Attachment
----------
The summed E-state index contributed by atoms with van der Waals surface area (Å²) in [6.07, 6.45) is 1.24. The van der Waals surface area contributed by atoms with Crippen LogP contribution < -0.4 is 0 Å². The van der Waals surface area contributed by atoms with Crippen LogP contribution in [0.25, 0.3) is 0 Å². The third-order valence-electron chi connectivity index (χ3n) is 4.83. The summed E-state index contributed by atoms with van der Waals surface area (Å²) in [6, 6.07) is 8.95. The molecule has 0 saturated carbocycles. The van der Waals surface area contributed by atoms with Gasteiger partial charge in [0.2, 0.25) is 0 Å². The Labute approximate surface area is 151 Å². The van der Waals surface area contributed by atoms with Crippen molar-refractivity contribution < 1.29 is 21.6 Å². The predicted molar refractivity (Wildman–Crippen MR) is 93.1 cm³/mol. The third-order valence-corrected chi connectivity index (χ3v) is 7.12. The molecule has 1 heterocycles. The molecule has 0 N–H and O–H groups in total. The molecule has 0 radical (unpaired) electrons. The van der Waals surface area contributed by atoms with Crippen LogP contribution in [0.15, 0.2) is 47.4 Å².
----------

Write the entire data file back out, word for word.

The summed E-state index contributed by atoms with van der Waals surface area (Å²) in [6.07, 6.45) is 1.24. The van der Waals surface area contributed by atoms with Crippen LogP contribution < -0.4 is 0 Å². The van der Waals surface area contributed by atoms with Crippen LogP contribution in [0.25, 0.3) is 0 Å². The third-order valence-electron chi connectivity index (χ3n) is 4.83. The summed E-state index contributed by atoms with van der Waals surface area (Å²) in [6, 6.07) is 8.95. The molecule has 0 saturated carbocycles. The van der Waals surface area contributed by atoms with Gasteiger partial charge in [0.2, 0.25) is 0 Å². The Labute approximate surface area is 151 Å². The van der Waals surface area contributed by atoms with Crippen molar-refractivity contribution < 1.29 is 21.6 Å². The predicted molar refractivity (Wildman–Crippen MR) is 93.1 cm³/mol. The third-order valence-corrected chi connectivity index (χ3v) is 7.12. The molecule has 1 heterocycles. The molecule has 0 N–H and O–H groups in total. The molecule has 0 radical (unpaired) electrons. The van der Waals surface area contributed by atoms with Crippen LogP contribution in [0.15, 0.2) is 47.4 Å².